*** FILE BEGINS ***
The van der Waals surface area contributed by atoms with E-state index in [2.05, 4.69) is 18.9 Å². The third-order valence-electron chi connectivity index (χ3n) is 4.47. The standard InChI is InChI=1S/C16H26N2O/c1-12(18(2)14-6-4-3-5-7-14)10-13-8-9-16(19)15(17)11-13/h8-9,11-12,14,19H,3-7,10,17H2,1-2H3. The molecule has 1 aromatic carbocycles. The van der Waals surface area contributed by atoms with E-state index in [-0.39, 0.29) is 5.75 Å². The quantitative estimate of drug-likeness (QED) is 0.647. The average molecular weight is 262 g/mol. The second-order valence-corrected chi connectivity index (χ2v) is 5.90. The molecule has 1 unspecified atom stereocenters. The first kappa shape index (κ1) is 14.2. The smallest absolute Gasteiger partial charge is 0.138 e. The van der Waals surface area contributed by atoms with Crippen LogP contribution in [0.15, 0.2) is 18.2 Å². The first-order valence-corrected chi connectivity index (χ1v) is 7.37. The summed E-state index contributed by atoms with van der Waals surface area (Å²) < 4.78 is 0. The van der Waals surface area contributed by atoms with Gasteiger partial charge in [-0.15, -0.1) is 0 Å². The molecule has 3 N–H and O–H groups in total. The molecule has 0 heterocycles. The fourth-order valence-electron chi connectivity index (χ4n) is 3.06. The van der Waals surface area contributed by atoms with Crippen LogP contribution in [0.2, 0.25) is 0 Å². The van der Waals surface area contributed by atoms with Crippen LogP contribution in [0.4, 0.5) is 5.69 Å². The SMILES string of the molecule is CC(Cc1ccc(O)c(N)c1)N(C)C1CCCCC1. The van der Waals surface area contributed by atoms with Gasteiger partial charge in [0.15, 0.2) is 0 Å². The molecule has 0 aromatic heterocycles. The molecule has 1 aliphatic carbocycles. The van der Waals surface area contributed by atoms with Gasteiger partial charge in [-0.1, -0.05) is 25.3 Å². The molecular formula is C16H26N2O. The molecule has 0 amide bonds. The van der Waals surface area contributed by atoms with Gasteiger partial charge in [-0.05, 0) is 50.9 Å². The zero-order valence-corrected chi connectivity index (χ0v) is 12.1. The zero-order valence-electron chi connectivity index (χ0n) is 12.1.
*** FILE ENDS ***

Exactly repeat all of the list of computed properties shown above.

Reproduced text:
The van der Waals surface area contributed by atoms with E-state index in [2.05, 4.69) is 18.9 Å². The third-order valence-electron chi connectivity index (χ3n) is 4.47. The standard InChI is InChI=1S/C16H26N2O/c1-12(18(2)14-6-4-3-5-7-14)10-13-8-9-16(19)15(17)11-13/h8-9,11-12,14,19H,3-7,10,17H2,1-2H3. The molecule has 1 aromatic carbocycles. The van der Waals surface area contributed by atoms with E-state index in [-0.39, 0.29) is 5.75 Å². The quantitative estimate of drug-likeness (QED) is 0.647. The average molecular weight is 262 g/mol. The second-order valence-corrected chi connectivity index (χ2v) is 5.90. The molecule has 1 unspecified atom stereocenters. The first kappa shape index (κ1) is 14.2. The smallest absolute Gasteiger partial charge is 0.138 e. The van der Waals surface area contributed by atoms with Crippen LogP contribution in [0.15, 0.2) is 18.2 Å². The first-order valence-corrected chi connectivity index (χ1v) is 7.37. The summed E-state index contributed by atoms with van der Waals surface area (Å²) < 4.78 is 0. The van der Waals surface area contributed by atoms with Gasteiger partial charge in [-0.15, -0.1) is 0 Å². The molecule has 3 N–H and O–H groups in total. The molecule has 0 heterocycles. The fourth-order valence-electron chi connectivity index (χ4n) is 3.06. The van der Waals surface area contributed by atoms with Crippen LogP contribution in [0.2, 0.25) is 0 Å². The van der Waals surface area contributed by atoms with Crippen LogP contribution in [0.4, 0.5) is 5.69 Å². The SMILES string of the molecule is CC(Cc1ccc(O)c(N)c1)N(C)C1CCCCC1. The van der Waals surface area contributed by atoms with Gasteiger partial charge in [0.15, 0.2) is 0 Å². The molecule has 0 aromatic heterocycles. The molecule has 1 aliphatic carbocycles. The van der Waals surface area contributed by atoms with Gasteiger partial charge in [-0.1, -0.05) is 25.3 Å². The molecular formula is C16H26N2O. The molecule has 0 amide bonds. The van der Waals surface area contributed by atoms with Gasteiger partial charge in [-0.05, 0) is 50.9 Å². The zero-order valence-corrected chi connectivity index (χ0v) is 12.1. The zero-order valence-electron chi connectivity index (χ0n) is 12.1.